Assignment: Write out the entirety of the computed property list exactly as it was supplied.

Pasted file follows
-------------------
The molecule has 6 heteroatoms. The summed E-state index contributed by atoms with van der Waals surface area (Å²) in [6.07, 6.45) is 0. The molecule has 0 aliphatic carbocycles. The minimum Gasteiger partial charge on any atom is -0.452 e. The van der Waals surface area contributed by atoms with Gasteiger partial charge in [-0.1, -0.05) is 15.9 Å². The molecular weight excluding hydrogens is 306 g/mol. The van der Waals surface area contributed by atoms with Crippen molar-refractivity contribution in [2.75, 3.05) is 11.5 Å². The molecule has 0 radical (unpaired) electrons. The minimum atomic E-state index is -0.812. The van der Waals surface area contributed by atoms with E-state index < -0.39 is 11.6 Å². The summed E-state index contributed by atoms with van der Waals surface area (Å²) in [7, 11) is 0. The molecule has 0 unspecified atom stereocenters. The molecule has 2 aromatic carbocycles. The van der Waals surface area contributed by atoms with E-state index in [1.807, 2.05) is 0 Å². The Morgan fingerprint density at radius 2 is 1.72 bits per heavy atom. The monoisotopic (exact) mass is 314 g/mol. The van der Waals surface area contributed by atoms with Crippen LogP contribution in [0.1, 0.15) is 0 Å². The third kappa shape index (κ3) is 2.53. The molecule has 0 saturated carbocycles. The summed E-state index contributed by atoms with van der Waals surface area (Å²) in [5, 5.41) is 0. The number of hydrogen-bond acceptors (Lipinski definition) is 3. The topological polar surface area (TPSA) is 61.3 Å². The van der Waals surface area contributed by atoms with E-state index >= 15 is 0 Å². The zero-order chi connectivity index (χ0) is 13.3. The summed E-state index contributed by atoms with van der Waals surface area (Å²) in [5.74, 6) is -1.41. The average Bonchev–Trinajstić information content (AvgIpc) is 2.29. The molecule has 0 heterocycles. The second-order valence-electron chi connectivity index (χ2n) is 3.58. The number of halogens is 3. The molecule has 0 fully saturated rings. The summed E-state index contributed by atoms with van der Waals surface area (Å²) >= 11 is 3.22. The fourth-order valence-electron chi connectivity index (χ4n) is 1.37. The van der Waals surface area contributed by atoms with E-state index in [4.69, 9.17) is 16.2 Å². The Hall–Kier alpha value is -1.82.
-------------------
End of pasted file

The molecule has 6 heteroatoms. The summed E-state index contributed by atoms with van der Waals surface area (Å²) in [6.07, 6.45) is 0. The molecule has 0 aliphatic carbocycles. The minimum Gasteiger partial charge on any atom is -0.452 e. The van der Waals surface area contributed by atoms with Gasteiger partial charge in [-0.1, -0.05) is 15.9 Å². The molecular weight excluding hydrogens is 306 g/mol. The van der Waals surface area contributed by atoms with Crippen molar-refractivity contribution in [2.75, 3.05) is 11.5 Å². The molecule has 0 radical (unpaired) electrons. The minimum atomic E-state index is -0.812. The van der Waals surface area contributed by atoms with E-state index < -0.39 is 11.6 Å². The summed E-state index contributed by atoms with van der Waals surface area (Å²) in [7, 11) is 0. The molecule has 0 unspecified atom stereocenters. The molecule has 2 aromatic carbocycles. The van der Waals surface area contributed by atoms with E-state index in [1.807, 2.05) is 0 Å². The Morgan fingerprint density at radius 2 is 1.72 bits per heavy atom. The monoisotopic (exact) mass is 314 g/mol. The van der Waals surface area contributed by atoms with Crippen LogP contribution in [0.1, 0.15) is 0 Å². The third kappa shape index (κ3) is 2.53. The molecule has 0 saturated carbocycles. The summed E-state index contributed by atoms with van der Waals surface area (Å²) in [5, 5.41) is 0. The number of hydrogen-bond acceptors (Lipinski definition) is 3. The topological polar surface area (TPSA) is 61.3 Å². The van der Waals surface area contributed by atoms with E-state index >= 15 is 0 Å². The zero-order chi connectivity index (χ0) is 13.3. The summed E-state index contributed by atoms with van der Waals surface area (Å²) in [5.74, 6) is -1.41. The average Bonchev–Trinajstić information content (AvgIpc) is 2.29. The molecule has 0 heterocycles. The second-order valence-electron chi connectivity index (χ2n) is 3.58. The number of halogens is 3. The molecule has 0 fully saturated rings. The summed E-state index contributed by atoms with van der Waals surface area (Å²) >= 11 is 3.22. The fourth-order valence-electron chi connectivity index (χ4n) is 1.37. The van der Waals surface area contributed by atoms with E-state index in [4.69, 9.17) is 16.2 Å². The Hall–Kier alpha value is -1.82.